The Mason City Globe-Gazette from Mason City, Iowa on March 3, 1944 · Page 9
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The Mason City Globe-Gazette from Mason City, Iowa · Page 9

Mason City, Iowa
Issue Date:
Friday, March 3, 1944
Page 9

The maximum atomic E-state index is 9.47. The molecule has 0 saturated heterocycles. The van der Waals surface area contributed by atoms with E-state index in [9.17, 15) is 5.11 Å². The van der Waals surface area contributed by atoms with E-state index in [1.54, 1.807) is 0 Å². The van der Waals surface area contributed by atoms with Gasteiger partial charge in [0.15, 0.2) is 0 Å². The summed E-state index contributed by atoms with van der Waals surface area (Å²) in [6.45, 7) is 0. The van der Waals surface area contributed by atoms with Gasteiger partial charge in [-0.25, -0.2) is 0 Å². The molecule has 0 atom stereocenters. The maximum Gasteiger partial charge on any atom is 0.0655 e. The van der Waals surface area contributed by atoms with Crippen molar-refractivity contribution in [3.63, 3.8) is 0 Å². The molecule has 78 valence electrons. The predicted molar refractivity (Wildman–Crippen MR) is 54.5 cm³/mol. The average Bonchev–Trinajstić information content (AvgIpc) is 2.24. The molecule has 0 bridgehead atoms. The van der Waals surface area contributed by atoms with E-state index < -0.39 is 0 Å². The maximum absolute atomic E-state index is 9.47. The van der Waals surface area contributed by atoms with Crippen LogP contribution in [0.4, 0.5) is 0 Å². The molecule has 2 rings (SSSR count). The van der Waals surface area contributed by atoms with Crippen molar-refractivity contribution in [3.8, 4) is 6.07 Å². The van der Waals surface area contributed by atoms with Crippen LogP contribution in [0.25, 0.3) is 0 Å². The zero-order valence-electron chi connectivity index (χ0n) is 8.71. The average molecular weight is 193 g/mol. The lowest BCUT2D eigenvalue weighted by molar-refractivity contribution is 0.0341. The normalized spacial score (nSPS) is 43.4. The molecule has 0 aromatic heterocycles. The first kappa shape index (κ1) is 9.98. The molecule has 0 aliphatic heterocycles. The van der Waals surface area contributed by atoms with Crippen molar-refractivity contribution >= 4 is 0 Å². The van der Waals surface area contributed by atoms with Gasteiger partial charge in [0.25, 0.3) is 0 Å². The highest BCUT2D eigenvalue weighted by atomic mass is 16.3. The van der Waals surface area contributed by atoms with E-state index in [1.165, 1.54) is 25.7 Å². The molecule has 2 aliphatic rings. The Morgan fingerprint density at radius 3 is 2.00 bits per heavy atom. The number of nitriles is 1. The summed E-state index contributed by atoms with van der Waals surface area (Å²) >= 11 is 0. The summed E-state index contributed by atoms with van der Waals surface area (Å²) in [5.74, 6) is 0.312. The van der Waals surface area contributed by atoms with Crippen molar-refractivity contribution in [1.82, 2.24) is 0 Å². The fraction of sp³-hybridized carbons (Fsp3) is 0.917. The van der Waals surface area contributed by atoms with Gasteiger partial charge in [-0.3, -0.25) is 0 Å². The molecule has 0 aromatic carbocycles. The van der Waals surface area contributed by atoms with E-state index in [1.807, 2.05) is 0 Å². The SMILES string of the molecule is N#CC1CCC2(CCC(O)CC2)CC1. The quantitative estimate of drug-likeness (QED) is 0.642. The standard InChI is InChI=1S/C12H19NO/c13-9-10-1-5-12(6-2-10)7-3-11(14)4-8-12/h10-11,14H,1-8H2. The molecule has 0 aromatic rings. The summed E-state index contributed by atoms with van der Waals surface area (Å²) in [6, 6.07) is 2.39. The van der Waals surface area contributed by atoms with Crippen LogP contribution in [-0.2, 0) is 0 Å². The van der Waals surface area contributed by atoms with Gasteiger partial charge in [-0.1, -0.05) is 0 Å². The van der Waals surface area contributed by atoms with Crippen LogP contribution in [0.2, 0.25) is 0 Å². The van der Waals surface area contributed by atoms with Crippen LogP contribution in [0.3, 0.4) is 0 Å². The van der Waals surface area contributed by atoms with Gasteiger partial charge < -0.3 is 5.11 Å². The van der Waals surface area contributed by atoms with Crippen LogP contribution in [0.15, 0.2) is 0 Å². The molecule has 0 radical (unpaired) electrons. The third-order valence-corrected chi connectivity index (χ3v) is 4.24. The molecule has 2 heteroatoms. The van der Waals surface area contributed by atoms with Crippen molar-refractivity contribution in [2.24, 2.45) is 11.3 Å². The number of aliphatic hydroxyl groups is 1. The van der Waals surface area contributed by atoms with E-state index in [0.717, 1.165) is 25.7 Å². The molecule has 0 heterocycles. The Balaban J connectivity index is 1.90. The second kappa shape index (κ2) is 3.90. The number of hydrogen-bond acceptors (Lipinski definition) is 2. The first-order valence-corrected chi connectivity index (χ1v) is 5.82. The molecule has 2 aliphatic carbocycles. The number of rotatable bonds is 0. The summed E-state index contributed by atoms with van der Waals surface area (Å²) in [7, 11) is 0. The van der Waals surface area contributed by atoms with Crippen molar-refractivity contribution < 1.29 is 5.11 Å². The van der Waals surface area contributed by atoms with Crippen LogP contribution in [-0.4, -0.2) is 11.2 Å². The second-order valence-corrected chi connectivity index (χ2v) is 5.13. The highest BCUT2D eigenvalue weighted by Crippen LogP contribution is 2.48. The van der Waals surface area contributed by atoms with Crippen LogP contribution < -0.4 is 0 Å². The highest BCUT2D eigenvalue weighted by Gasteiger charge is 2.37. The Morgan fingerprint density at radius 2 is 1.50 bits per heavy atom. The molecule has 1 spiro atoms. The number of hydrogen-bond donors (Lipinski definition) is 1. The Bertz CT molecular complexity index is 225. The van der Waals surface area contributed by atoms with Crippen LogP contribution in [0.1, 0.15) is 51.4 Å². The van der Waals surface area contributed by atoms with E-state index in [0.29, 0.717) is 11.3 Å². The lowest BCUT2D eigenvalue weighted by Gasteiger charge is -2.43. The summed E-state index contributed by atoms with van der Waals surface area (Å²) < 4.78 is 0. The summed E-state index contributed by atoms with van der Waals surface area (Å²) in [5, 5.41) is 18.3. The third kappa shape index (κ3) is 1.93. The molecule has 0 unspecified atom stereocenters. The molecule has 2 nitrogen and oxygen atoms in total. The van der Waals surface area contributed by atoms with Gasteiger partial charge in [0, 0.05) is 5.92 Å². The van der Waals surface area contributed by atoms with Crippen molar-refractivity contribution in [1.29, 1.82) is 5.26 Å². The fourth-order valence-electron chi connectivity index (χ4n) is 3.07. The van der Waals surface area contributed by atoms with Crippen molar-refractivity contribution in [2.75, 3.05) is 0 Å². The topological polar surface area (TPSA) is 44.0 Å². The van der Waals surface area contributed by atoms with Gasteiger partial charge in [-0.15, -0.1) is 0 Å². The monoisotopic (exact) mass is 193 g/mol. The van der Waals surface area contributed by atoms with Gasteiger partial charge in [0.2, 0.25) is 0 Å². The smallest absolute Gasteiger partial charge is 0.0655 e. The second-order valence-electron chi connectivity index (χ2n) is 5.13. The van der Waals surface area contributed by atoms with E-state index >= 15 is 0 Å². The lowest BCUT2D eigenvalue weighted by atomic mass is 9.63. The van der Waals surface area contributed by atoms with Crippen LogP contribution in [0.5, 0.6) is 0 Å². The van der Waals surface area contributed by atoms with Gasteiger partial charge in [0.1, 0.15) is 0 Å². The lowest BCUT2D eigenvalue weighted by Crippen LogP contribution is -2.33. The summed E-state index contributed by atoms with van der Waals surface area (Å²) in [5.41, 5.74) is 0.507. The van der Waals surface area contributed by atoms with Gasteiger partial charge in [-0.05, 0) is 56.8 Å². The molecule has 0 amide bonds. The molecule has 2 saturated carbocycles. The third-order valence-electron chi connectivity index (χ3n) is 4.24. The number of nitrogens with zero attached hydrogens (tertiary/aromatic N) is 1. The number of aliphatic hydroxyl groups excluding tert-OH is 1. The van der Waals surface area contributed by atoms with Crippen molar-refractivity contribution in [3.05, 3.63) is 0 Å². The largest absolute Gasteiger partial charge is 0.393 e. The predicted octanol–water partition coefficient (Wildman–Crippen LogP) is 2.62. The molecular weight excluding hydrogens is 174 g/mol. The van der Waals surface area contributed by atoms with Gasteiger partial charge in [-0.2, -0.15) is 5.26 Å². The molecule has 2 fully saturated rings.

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Shaughnessy Probably Not Dissatisfied With Pitt Grid Prospects; of Ed Head Reports are out that Clark Shaughnessy, last year's grid coach at Pittsburgh, is considering an offer to coach the Washington Redskins ot the National professional footbal Johawks Win, Maroons Lose in Meet MASON CITY GLOBE-GAZETTE Friday, March 3, 1911 all- he league, and that he is dissatisfied with the future of the coliegiatc sport during the war. Somehow, we're inclined to take that hitler statement with a grain of salt. Shaughnessy, we feel, isn't the type to become "easily discouraged with a team because it had poor material or a rotten record, especially during these times. The former Tulane, Chicago and Stanford mentor was probably the most outstanding spokesman for the continuation of athletics last year, and wrote a highly popular and informative book on safety for athletes, especially the freshmen and newcomers to the game. He seemed to enjoy working with the Panthers, and was quoted as saying his boys need not fear tangling with the bigger, older and more experienced players it' they took the proper safely measures. He took the lead in teaching safety in football. That's why it sounds sort of fishy to us when it's alleged that Shaughnessy is dissatisfied with the poor teams these days and the prospects at Pittsburgh and the remainder of ST. JOSEPH'S DEFEATS MANLY Johawks Will Tangle Friday With Carpenter Xorthwood -- St. Joseph's basketball team continued on its merry way through class B opposition in the sectional tournament here Thursday night, defeating Manly, 43-26, and earning itself a berth in the semi-finals carded here for Friday night. The failure of 'more Railroader players to come through for field goals played a big part in the defeat ot Coach Abe Martin's outfit. Three men. Collis, llogan and Tatc did al! ot the Manly point- gctlinjj, the college grid world. AVe think you'll find w i t h Hogan leading the way on 7 buckets and 5 charity tosses for 19 points. Forward Jim Collotou led the Johawk attack with 12 points, but the remainder of the scoring was evenly distributed, Center the likeable tutor buck in the SmoKy City once again, leading Pitt through its 1!M1 football schedule. i Look for Pitcher Ed Head of the Brooklyn Dodgers to become one of the aces $f the National league this season. The youngster figures to be the number 2 man oh the Flatbush mound crew, and may even supplant Whit Wyatt, now doped as number 1 of the crew. Here's what Manager Lippy Durocher has to say about Head: "There's no reason why Head shouldn't come into his own this season. He has had two years of big league experience behind him and I figure him to reach his peak this year. He shapes up as the best youngster on our staff and I look for him to win many games. "He has learned a lot in the past two years and should be ready for a banner season." Last year Head won 9 and lost 10 with the Bums, but there were times when he showed flashes of greatness on the hill. Years ago Head had his left arm smashed in a bus accident and therefore switched to the right, and is now one of the most promising hurlers in the loop. He'll be worth watching. Frank Paitee collecting 8 markers and Jerry Coyle 7 to follow in line. Friday night the Blue and W h i t e was to hit Carpenter in a semifinal game. Thursday, Carpenter downed Rock Falls, 37-29. to gain its berth. Should the Johawks come through this game unscathed, they move into the finals Saturday, meeting the winner of day's game between Kensctt Mitchell. ST. JOSEPH'S J. Coyle, 1 Friand Big Ten Cage Season to End This Weekend; Iowa on Spot C. Coylo, a Peterson, K . Casey, t .. .. Tenuey. f ... ZallDk, f Chute, L- Colwell. K ·· Caiman, e - . Ver Helsl, s Totals MANI.Y CM) Collis. I an. C . . , . Soremon, c Talc. K IltmROrfonl, i Raecker. £ .. Roberts, i ... Rutler. g .... Wilder, s ... Totals; Holy Family Falls Victim to Mitchell XorthwouU--1* o o r free-throw shooting kept the Holy Family basketball loam from a .berth in the semi-finals of the class B sectional tournament at Northwood Friday, after the Maroons had otitscored Mitchell from the floor here Thursday night but fell behind on charity tosses to drop a 41-35 decision to the Mitchell county champions. Holy Family trailed most of the way, but it was a contest throughout the entire game except for the closing minutes of the fourth quarter when Mitchell pulled ahead for keeps. The Maroons netted Iti fiek goals to Mitchell's 12, wind would have been more than enough to win the game had a decent percentage of free throws been made. Father Kicfcr's warriors sank only li gratis tosses, while Mitchell made the best of its opportunity to hit on 17 of them. The winners held a one-point, 11-10 margin at the end of the first quarter, but increased it to 5 points, 20-15, at the intermission. The Maroons came back in the third quarter to pull up within 2 points of Mitchell, 30-28,'then slipped behind to stay in the final period. Mitchell, by virtue of its victory, tangles with Kensett in the semi-final round Friday. Center Joe McCauley led the evening's scoring with 21 points. NORTH IOWA BASKETBALL By BOB MEYER Chicago, UM9--One of the screwiest basketball seasons in the 38-year history of the Big Ten--a season enhanced rather than hampered by youthful wartime personnel--winds up this weekend. Appropos of the topsy-turvy character that has marked the 116-game schedule, 2 teams that were considered 2nd division finishers, Ohio State and Iowa, hold top spots in the race. Both teams are all-civilian, their rosters sprinkled with freshmen and sophomores. Unlike the 1043 football season. the teams that are strengthened by navy and marine talent have taken a back seat to the conference's 2 outstanding civilian out- Jits. The wind-up card this weekend includes the all-important Northwestern-Iowa scries, in which Iowa makes its final bid for share of Ohio State's title. Other curtain-closers arc Minnesota's 2 games at Illinois, Wisconsin at Little Cedar, Comets, Rockford Win Marble Hock--Little C c d a r, Hoc I; ford and Charles City t r i - umphed in sectional basketball tournament play here Thursday lit. Little Cedar dumped Immaculate Conception of Charles City, 35-15. The winners led at halftime, \l-5. H took Rockford an overtime period to send Nora Springs down lo defeat, 2ii-23. Nora Springs led at the intermission, 0-5. Charles City earned its t r i u m p h by · clowning Osage, 38-23. The Cornels led at halftime, 18-9. Garner, Beimond Victors in Meet Beimond--Two class A games held tlie spotlight here Thursday night as Garner and Beimond turned in victories in ihe sectional tournament. G a r n e r defeated Dows. 39-15, having little trouble earning the victory. The Cardinals led at the intermission. 20-8. and coasted through the second half. Beimond turned back Kanawha, 34-17. a f t e r leading 15-9 at the hall. Bob Nelson led the Beimond attack, while Roger Johnson led the Kanawha offense. * ' Kensett, Carpenter Win at North wood Doughten Roethler 1IO1.V F A M I L Y Frank, f Vcsa. f ·McCauk'y, c ... Cnsoy. « Mataloni, K .... Jones. ! Totals Xacfc. f E. Lnr.'on. Ham. c Chisliolm. Loren/.. p. W. Ijii'ion, DcMulh, s Totals it II ]if in it in tit 12 17 0 -11 hicago and Purdue at Indiana aturday night. Closely aligned with the clos- g surge for team honors will be le final attempt of at least 10 avers to better their positions i the heated race for individual coring honors, currently led by owa's Dick Ives with 178 points. Ives and his teammate. Dave lanner (170 points), were ex- ected to corner honors during leir 2 remaining games, al- lough Ray Patterson of Wiscon- 11 (1G6 points) had a chance to limb just behind the leaders by atteninfr his total against the ·eak Chicago team. Other sharpshooters now hav- ng more than 90 points who can ncrease their totals this weekend re Paul Hoffman, Purdue (140); jtan Patrick, Illinois (119); Junior Cirk. Illinois (116): Desmond Smith, Wisconsin (113): Charles Haag. Purdue (101): Ben Schader, Northwestern (f!5), and Denis Horn. Purdue (03). Of these top scorers, 4 arc fresh- nen and 3 t are sophomores, which gives a h i n t of what the young- ters have done for basketball in ts 3rd wartime season. Iowa, with 8 victories and 2 Meats, must sweep both games ainst Northwestern this weekend to share Ohio's crown. A split would give the Buckeyes an un- lisputed title, their 3rd in con- 'crence history. Iowa never has icld the t i t l e alone, but tied for t in 1023 and 1D2G. Should Ives or Banner gain the scoring championship, it would be the 2nd :ime in history that Iowa has taken that honor. The Illinois-Minnesota games arc insignificant as far as the title race is concerned, because both arc far out of the running, Ru( the Purdue-Indiana and Wisconsin-Chicago games may have a bearing oil 2nd or 3rd place, ttc- pcniliiiR upon how Iowa and Northwestern split up their 2 games. Principal non-conference games will find Notre Dame trying to offset the so-so record of 10 triumphs and" 8 defeats by- downing the clever Camp Grant team, and DePaul moots Wisconsin in a "battle of centers." with Ray Patterson and George Mikan clashing. Leo Klier of the Irish will attempt to break the all- time Notre Dame scoring record of 200 points set by Johnny Moil- in 22 games in 1938. Klier. in only 19 games, needs 20 points against the rigid Grant defense lo turn the 'rick. Ottumwa 5, Iowa City Meet Victors Des Moincs, f.'P)--Another batch of hopefuls fell by the wayside Thursday night* as contestants in (54 Iowa high school sectional basketball tournaments w h i r 1 e d through another evening of fast play.. Most of the favorites stayed in the- race which remained largely a class B show with few of the larger schools in action. In class A competition. Ottumwa--the 1942 state champion-trounced Eldon 71-18 in the Bulldog's initial test and Burlington, another strong southeast Iowa team, disposed of Fort Madison 41-20. In east central Iowa, West Branch edged past University high of Iowa City 36-35 while City high ot Iowa City romped over 'Williamsburg 53-29. Over in western Iowa Oakland and Atlantic both won handily in their inaugural class A tests, Dunlap jolted Missouri Valley 32-31 and Clarinda and Corning disposed of their initial opponents. Newton edged out Colfax 24-22 in the central sector while Charles City breezed past Osace 39-23 in a northern Iowa contest. Sac City, midwest conference champion, won 31-26 from Lake City. Belle Flainc of the Iowa-Cedar League took Toledo 30-20 and Cedar Falls defeated Dunkertoii 34-19. In the class B division the highlight was the action of Ray DeWitt of Lnccy, who made 43 points to tic last years individual scoring mark when he paced his teammates to a 61-15 victory over MONTGOMERY, JACK TANGLE By JACK CUDDY New York, (U.R)--Two rags-to- richcs Negroes, Champion Beau Jack and ex-chump Bob MoYit- gomery. complete Friday night the ring's richest wartime trilogy when they collide in their 3rd lightweight title fight at Madison Sciuare Garden for their 3rd gale of approximately S95.000. They drew gates of 594,500 and S9G.873 in their 2 previous title encounters. Each registered a victory in those engagements, making Friday night's meeting a "rubber match." Beau Jack, former Georgia bootblack, is favored at 2-1 lo beat M o n t g o m e r y o f Philadelphia, former laundry worker, in this ultra-important brawl. They are fighting for the New York version of tho lightweight crown; and the winner will tangle with Sammy Angott at the Garden on March 31 for the world's undisputed lightweight championship. Angott Norlhwoort -- KcnscU's touring cagers and Carpenter advanced to the semi-final round of the class B sectional here Thursday night, as Kensett defeated Grafton. 3228. and Carpenter downed Rock falls, 37-20. The Kensett aggregation was forced to win the hard way, after Grafton had j u m p e d into an 18-8 lead at the intermission. Walk notched 1C points for Graflon, while Jaspers had 13 for Kensett. Carpenter led most of the way in its contest with Rock Falls, and held a 1S-11 lead at the half. Toyc scored 18 for Carpenter, while Yost had 15 lor Rock Falls. Friday night Kensett was to face Mitchell, and Carpenter was carded to go against St. Joseph's. * Chapin, Sheffield Win at Hampton Hampton--Chapin and Sheffield advanced a notch in class B play in the sectional basketball tournament here Thursday night, Chapin defeating Geneva. 33-24, were paced by Kuss w i t h 17 points. Keith scored 8 for Elma. Lime Springs handed Fred- cricka a 4-1-16 t r i m m i n g , taking an early lead and commanding a 22-10 h a l f t i m e margin. Lcs Houdek notched 17 points foi Lime Springs, while Sherwood Blcggbekuhle scored 2 for Frcd- edeka. In the evening's other game Colwell completely outclassed Kidge- way, 53-4. The winners held Uidgeway w i t h o u t a point durin the last half. Colwell led at the intermission, 32-4. Don Wandn scored 1C markers for Colwell while Elmer F a r g h u m had 2 foi Ridgeway. * Grant, Swea City, Corwith, Lakota Win Algona -- The class B schools in the sectional tournament here Thursday n i g h t were narrowed down as Corwith. Lakola, Grant and Swea City turned in triumphs. Corwith stopped Fenlon, 44-35 after leading at halftime. 1U-14. Merriam scored 19 [joints for Corwith, while Boykcn had 20 for Fcnton. Lakota downed Seneca, 4G-20, The winners led al halflimc, 2611. Sacks scored 25 points for Lakota, while Preston had 7 for Seneca. St. Cecilia's of Algona fell before Grant, 29-27, in a nip and tuck fight. Grant led at halftime. Kelley scored 13 points for the winners. H. Winkle had 14 for St. Cecilia's. In the evening's final contest, S\vea City trimmed Rodman, 4324. The victors held -a 23-14 half- lime lead. Hilstcn had 14 for Swea City and Forey 15 for Rodman. NOT HURi:, KUOY --Cleveland's, Rudy Alolinaro (left) holds Billy Bush oi" Columbus, Ohio, in this amorous clinch in one stage of their 112-pound class Golden Gloves bout at Chicago. Molinaro won by decision. Christian high of Polla. is recognized as champion by the National Boxing association. Beau .lack is favored Friday night because (1) he beat Monty by a fair margin in their last tilt on Nov. 19, and (2) Montgomery suffered a liS'-sccimd knockout by Welterweight Bummy Davis 2 weeks ago. Despite the 2-1 price, it is a big- betting fight, w i t h Montgomery well supported by fans who believe that his knockout by Davis -- f i r s t kayo in his career of fiS fights--was a fluke. Monty's followers believe he will come into the ring "with blood in his eye," grimly determined to redeem himself after the Davis indignity. and Sheffield drubbing Lu timer, 42-20. Chapin held a slim lead throughout the contest, and at the intermission led, 20-13. Del Crabb took high scoring-honors v.'ith 19 points for Chapin, while Fredericks and Meyer had 7 apiece for Geneva. Sheffield had an easier time of it than Chapin in gaining its victory. The winners b u i l t up an early lead and coasted in during the latter half of the tilt. Sheffield led at halftime, 22-3. Eckhardf paced the victors' attack with 17 markers. Happel netted 13 points for Latimcr. * Woucoma Beats Lawler Quintet New Hampton -- Chester, Lime Springs, Colwell and \Vaucoma all Joice, Ventura HayHeld, Woden Win Forest City--The class B teams took charge of events here Thursday night, w i t h Joice, Ventura, Hayfield and Woden advancing in the sectional tournament. Joice defeated Fertile, 34-31, in a nip and tuck battle that could have gone either way. Fertile was ahead at the intermission, 15-14. but lost ground d u r i n g the 2nd half. Bruc scored 19 points for Fertile, while Stcffanscn had 15 for Joice. Coach Curlcy HinUman's Ventura outfit put on a scoring burst to trim Rake, 45-30. The winners loafed through the 2nd half after holding a 25-9 intermission margin. Wregghit scored IB points for V e n t u r a , while Haugcn netted 14 for Rake. A tight Hayfield defense simplified the team's job, as the vic- advanced a notch in class B sectional play here Thursday night. The upset of the evening came in the f i n a l contest, as Waucoma scored in the f i n a l m i n u t e of the game to defeat Lawler, 23-22. : Bruce Moscr was the man who dumped in Waucomn's victory basket. Waucoma had to come from behind a 13-9 half/time deficit to gain the triumph. Lee Brucsf paced the winners with 10 points, while Lorcn Costigan notched !) for the losing Lawler o u t f i t . In the evening's opening game, Chester took El ma over the hurdles to the tune of 30-24. The winners led at half lime 21-11, and The young but successful Utah quintet, from top to bottom, includes Bob Lewis, Arnold Fcrrin. Herb Wilkinson, Fred Sheffield and Bill Kastelic. The Utc.s will be seen in the national invitational tournament in New York this month. COLLEGE BASKETBALL (ny The A»iciilril rrt.-. \ M;i*m-Dixon Conference tournament al j Baltimore fin.t round). American University 39: GaiKnulct 20, Mount St. Mary's 32; Washington Col- Icce !-. Calholic U. GO: U. of Delaware -17. Loyola 51: Johns Hopkins 30. Southeastern Conference tournament at Louisville (quarter finals'. Georgia Tech 63: Vandcrbilt 31. Kentucky 57: Gcorcia 23. Valparaiso Gl: Stout Field 3. Eckcr 60; Fort Warren (Wyo.) 49. H ,t H BOWLING Ladies* L e a g u e Won 1st 2nd 3rd H.C. Tot. Earl's Fruit 3 516 520 583 24 16*8 Mac's Grocery -- Forfeit. Ptastei r. l.ot-al 3 R43 Crystal I.. Ice 0 5R6 L. Copley 211; 492. 2nd 723 610 Srrt II. C. Tot. Wlfl 72 2131 434 156 1346 riAfios of Joe. UKfts 81 "299 City tors held Crystal Lake scoreless during Hie first half and went on to a 35-14 triumph. The score lit halftime was 22-0. Formanck notched I I for Hayfield, while Riherd paced Crystal Lake's attack. In the evening's f i n a l encounter Woden trounced Leland, 50-28, pulling away in the 2nd half a f t e r holding a 20-14 lead at the half. Doden scored 10 for Woden, while R. Bransted hud 10 for Leland.' SECTIONAL SCORES AT MARBLE KOCK Class A First Round Charles City U!), Osage 23. Class B Little Cedar 35. Charles (Immaculate Conception) 15 Rockford 25, Nora Springs (overtime). AT HAMPTON Class B First Round Chapin 33. Geneva 24. Sheffield 42, Lalimcr 20. AT FOREST CITY Class A Forest City 58, Thompson (Wednesday). . Class B Joice 34, Fertile 31. Ventura 45. R a k e 30. l i a y f i c l d 35. Crystal Lake Woden 50. Lcland 28. AT AI.GONA Class B Corwith 44, Fcnton 35. Lakota 45. Fcnton (Seneca) 20 AT BF.LMOND Class A First _ Round Garner 3D. Dows 15. Bolmond 34. Kanawha 17. AT NEW HAMPTON Class B Chester 30, Elma 24. Lime Springs 44. Frcdricka Colwell 55. Ridgeway 4. \Vaucoma 23. Lawler 21. AT NOKTIHVOO1) Class B Kensett 32, G r a f t o t i ·",. Mitchell 41, Mason City (Holy F a m i l y ) 35. Carpenter 37, Rock K a i l s 2°. Mason Cilv (St. Joseph's) Manly 2I. DODDS CHOICE OVER HUNTER Army, Navy to Battle foi' IC4A Team Crown By HAROLD CI.AASSEX New York, (,'P)--Gil Doclds, who got his first Madison Square Gar- clen cheers by falling Hat on his face, now has run more w i n n i n g indoor miles under 4:10 than did Glenn C u n n i n g h a m . Dodils takes to the boards again Saturday night in a special race at the IC-4A carnival and will be after his 8lli victory in less than 4:10. He's colcctcd 7 verdicts with sub-par clockings d u r i n g 3 years of tiiR-time footwork. Cunningham was able lo register oiily (i such victories in 8 years but included among them the 4:07.4 which is recognized as the world's indoor competitive rccore and the 4:04.4 at Dartmouth whicl was accomplished w i t h the aid o pace-setters. Dodds was introduced to Gar den fans 5 years ago and aftc wobbling all over the oval f i n a l l pitched forward on his nose to Hi cheers of the crowd who wantc Don Lash company to have clear track. lie didn't return the Garden for 2 years after tha The Boston theologian has don 1:08 and -1:08.3 ill his last 2 out itiRs at the Garden and Snturda will have opposition from 4 vals. Bill Ilulse has his usm place in the cast, which this tint alsii includes Ensign Oliver Hun cr; I.cs Eiscnhart, Ihe Ohio scho teacher and Frank Martin. Notr Dame's c u r r e n t No. 1 milcr. · Their race is an added attrat. Chicago Ties Toronto for Third Place By UNITED 1'KESS The Chicago Blackhawks cn- veiiGd the stretch battle for l a y o f f positions in the National eague hockey race Friday by u l l i n g up even with Toronto in rd place, while Detroit closed its ooks for the season w i t h the New r ork Rangers showing a profit of victories and one tic against me defeat. Detroit won Thursday light G-5. Chicago gave 11,913 home fans he benefit of a late finish and von 4 to 2 from the Boston Bruins Thursday night. The Blackhawks it one time were behind 2 to I i f t e r Boston had rallied on successive goals by Pat Egan and Morm Calladinc in the 2nd pe- iod. Clint Smith scored twice for :hc winners with Doug Bentley and Billy Mosienko getting the others. Bentley put Chicago ahead with his shot in the final 10 seconds of the 2nd periods, and the Hawks never again were headed. Bentley moved into 2nd place in the league scoring race with 63 points, while llosienko moved to 4th with 01 and Smith reached 5th spot with (JO. tion to the annual IC-4A moot to which 24 colleges are sending their best but which is expected to be nothing more t h a n an overgrown dual meet between Army and Navy. Now York university, last year's winner, and Dartmouth loom next strongest. . THE CLUBHOUSE 19 14. 1C. North lowo Loop Standings The final standing ot the North Iowa conference is as follows: W. I. Pel. Forest City 12 0 1.000 Beimond 9 3 .750 Northxvooct 7 5 .583 Garner 7 5 .583 B u f f a l o Center . . . 5} 7 .416 T^ike Mills '2 10 .166 j Britt t) (l .000 M. r. W O M A N ' S UOWI.IM; t.r.s Vv'nu Hiirin.iiiMMi-, . . . , I Phillips' . . . Z Hich series--L. Doii^Uf-rly. 52]. Hiph p.imc--I.. DouRhertj-, 203. Sweetheart Bread . . , . . . . . - o 3 Hiph series--A. Cooper, 4W. High game--\V. Shook. 173. Tent A w n i n R . 0 3 S w i f t s . . . . 3 0 - High series--L. Kasik, 426. . High game--L. Kssik, 134. Betsy Ross 1 2 Hittchinsons 2 1 High series--C.. Schmidt. 531. Hiph game--G. Schmidt, 1R7. HiRh evening scries--G. Schmidt, 331, HlRh single frame--I,. Dougherty. 208. Hich team scric?--Hutchir.*-onp, 2271. Mixed doubles--"ten strike"--Sunday. 2 p. in. Hy CHIP ROVAL Features Sports Editor Xew York--Here'.-; something to stick in the back of your fedora. When the long-awaited 4 m i n u t e mile is turned in for the record books, it won't be an American runner who performs the feat. The first milcr to run the mythical time will be Avne Audersson, Guilder Ilacgg, or some other Swede. Thai's the prediction of Abel R. Kivint, one of the greatest American milcrs. And the man who won the Baxter mile 4 years in a row has plenty of arguments to hack up his opinion. It' you're an old track f a n , you'll remember Abe as u a foot fi raven- haired speedster whoso how legs carried him to many a record from 180!) through 1015. not to forget a comeback in 1823-24. New Yorkers remembered him well enough to rank him 12th in t h e recent war bonds sports p o p u l a r i t y poll ahead of such f i g u r e s as Don [Judge, J o h n L. Sullivan. Barney n'osv. Greg Kice, Cart H t i h b e l l , Joe DiMaggio, Bill Dickey, Sammy Baugh and others. Kivial eats and steeps track. In fact, he usually works as a "press steward'' at the big meets. He has seen all the runners since his day, is a remarkable judge of r u n n i n g styles, and knows more about track men than they do themselves. ''The Swedes have more stamina, endurance and speed in the longer distances t h a n our boys," says Abe, "because they train right. "Americans arc content to do a little t r a i n i n g , and then only for short distances. v moans K i v i n t . "-The Swedes go all out. like we iiicd to do in the old days. "To be a Rood r u n n e r ;i man must xvork at it every day--twice a (lay. if possible. lie must make it his main business, ile must KO in Tor cross country and tio a lot of work where it is loiieli underfoot. Then, when he isn't running, he must KO on lone walks. "The Swedes start r u n n i n g before the snow has left the ground n the forests, and they keep it up every day. They use the toughest courses they can find lo develop their legs and wind. "Then, when llaegg, Andersson, or any of their countrymen get into a race, they're not afraid to set the pace. They are in condition. They're out to break records. It's a business with them. "Americans are too content with just winning." Kiviat expects Andersson and Kaegg to have sizzling battles for the mile honors this year and next. "Neither Andersson or Ilacgg can afford to Rive an inch." explains Ab.e. "They're in durability and speed. They've cot to po all the way in front and have enough to stay there. W h e n they meet, Andcrsson's record of 4:02.G is almost sure lo fall. "I t h i n k y u u ' l l sec both runners so the m i l e u n d e r 4 m i n u t e s w i t h AI5KI, K I V I A T Frcdicls 4 M i n u t e Mile -- -- · ', Buy War Savings Bonds a m i 1 The 1843 iill-iiccictcnl death toll j Stamps from your Glotie-CJaacttc I Andersson the ultimate record holder because of his youth and t r a i n was Hi per cent below 1942. 'carrier boy. I ing fov the shorter distances. Hacgg is unbeatable al 2 miles or more."